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Taylor v. Gorilla Capital, Inc.
United States District Court, D. Oregon
June 28, 2018
DAVID NORMAN TAYLOR, and DEBRA LEE TAYLOR; Plaintiffs,
GORILLA CAPITAL, INC., JOHN HELMICK, and CASCADE TITLE, CO.; Defendants.
OPINION AND ORDER
Michael McShane United States District Judge
David and Debra Taylor received a loan backed by a deed of
trust on their home. They bring this action against the
alleged broker, lender and escrow agent involved in the
making of the loan. Defendants each move to dismiss.
Taylors' son was involved in an auto finance business
with an individual identified in the complaint as Jeremy
Cruz. Compl. ¶ 11. Cruz had, at a point in the past,
worked for defendant Gorilla Capital, a corporation that
makes or invests in mortgage loans. Compl. ¶ 31. Gorilla
Capital is run by Defendant John Helmick, who is described in
the complaint as “a sophisticated lender, broker and
real estate ‘flipper' who has run Gorilla Capital
since 1993.” Compl. ¶ 16. Helmick and Cruz are
close friends. Compl. ¶ 9.
Sometime prior to July 6, 2015, a Jeremy Cruz contacted
Gorilla Capital and Helmick about a loan related to his
business, Eugene Auto Finance. He proposed that Defendants
give Plaintiffs a loan secured by a third lien on their
principal residence but with the proceeds being used for
purposes as directed by Cruz and Helmick.
On or about July 6, 2015, a loan was closed in escrow at
Cascade Title for $90, 000 with Helmick as the lender. The
proceeds went partly to certain creditors of Eugene Auto
Finance, and $39, 800.35 was distributed to Cruz personally.
Within days, Cruz lend [sic] $35, 000 of the loan proceeds to
Immediately after closing, Taylor was contacted by their son,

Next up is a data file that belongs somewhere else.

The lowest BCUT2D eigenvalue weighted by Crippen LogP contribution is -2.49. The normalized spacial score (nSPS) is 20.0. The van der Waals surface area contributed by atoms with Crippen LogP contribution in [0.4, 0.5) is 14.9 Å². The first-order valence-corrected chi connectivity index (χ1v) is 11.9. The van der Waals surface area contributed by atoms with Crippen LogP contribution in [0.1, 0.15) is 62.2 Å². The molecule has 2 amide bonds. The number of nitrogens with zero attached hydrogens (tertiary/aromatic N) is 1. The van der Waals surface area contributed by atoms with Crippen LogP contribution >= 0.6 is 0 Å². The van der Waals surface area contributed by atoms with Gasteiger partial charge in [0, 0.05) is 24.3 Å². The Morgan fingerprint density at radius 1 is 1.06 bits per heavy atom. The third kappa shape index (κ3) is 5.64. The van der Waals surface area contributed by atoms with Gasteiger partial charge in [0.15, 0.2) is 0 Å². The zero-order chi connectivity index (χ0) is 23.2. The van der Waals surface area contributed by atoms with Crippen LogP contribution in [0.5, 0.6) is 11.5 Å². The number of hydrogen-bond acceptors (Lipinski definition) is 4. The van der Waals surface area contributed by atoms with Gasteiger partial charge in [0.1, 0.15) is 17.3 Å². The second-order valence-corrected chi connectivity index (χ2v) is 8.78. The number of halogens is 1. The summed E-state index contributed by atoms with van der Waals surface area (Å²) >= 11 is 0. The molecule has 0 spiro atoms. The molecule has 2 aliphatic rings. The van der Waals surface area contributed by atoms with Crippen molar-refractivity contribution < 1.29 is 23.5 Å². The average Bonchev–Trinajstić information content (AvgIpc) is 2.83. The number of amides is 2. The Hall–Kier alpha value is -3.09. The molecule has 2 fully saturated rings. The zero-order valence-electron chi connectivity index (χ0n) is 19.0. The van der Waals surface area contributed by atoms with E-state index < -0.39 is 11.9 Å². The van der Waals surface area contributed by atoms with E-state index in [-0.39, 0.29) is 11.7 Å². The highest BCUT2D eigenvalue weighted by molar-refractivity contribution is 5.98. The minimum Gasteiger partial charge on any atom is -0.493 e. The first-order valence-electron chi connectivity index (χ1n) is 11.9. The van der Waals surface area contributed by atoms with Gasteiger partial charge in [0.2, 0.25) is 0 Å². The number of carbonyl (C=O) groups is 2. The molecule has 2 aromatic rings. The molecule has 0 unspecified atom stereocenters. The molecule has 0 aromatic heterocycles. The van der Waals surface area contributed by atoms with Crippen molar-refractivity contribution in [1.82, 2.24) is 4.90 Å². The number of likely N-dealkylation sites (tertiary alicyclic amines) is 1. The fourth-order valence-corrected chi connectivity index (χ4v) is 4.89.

a business partner with Cruz. He advised them that the
payments to Eugene Auto Finance creditors were not as he
agreed with Cruz, and that the distribution to Cruz should
have been capital for Eugene Auto Finance. Taylor immediately
went back to Cascade Title to rescind the loan. The closing
occurred around 5 pm PST and Taylor found the doors locked. A
Cascade employee came out to talk to Taylor and advised them
to call the next day. The next Taylor [sic] called Cascade
Title and demanded that the loan be rescinded. Cascade title
employees told Taylor that the loan already funded and could
not be rescinded.
Within three days after closing, Taylor sent a written
rescission notice to Helmick and Gorilla Capital via email,
as this was the ordinary course of communications.
Cascade Title employees, prior to closing, confirmed that
funding would not occur until three (3) days after closing.
Taylor never provided a loan application, made any financial
disclosures nor provided evidence of an ability to repay the
loan. The loan is an asset loan, relying only on the value of
the collateral as a basis to foreclose.
Helmick is a sophisticated lender, broker and real estate
‘flipper' who has run Gorilla Capital since 1993.
Helmick as [sic] created multiple securitized real estate
investment trusts, a form of a regulated security. On
information and belief, Defendants have a long history of
working in concert in lending, as well as buying and selling
real estate. Thus, any statute of limitation applicable to
this action should be tolled in equity.
All communications with Helmick, before and after closing,
were by email and used Helmick's Gorilla Capital email.
All emails from Helmick were signed by Helmick as CEO of
Taylor never made a single payment to Helmick and never
ratified the loan after rescinding the loan. Taylor's
[sic] received no benefit from the loan nor consideration for
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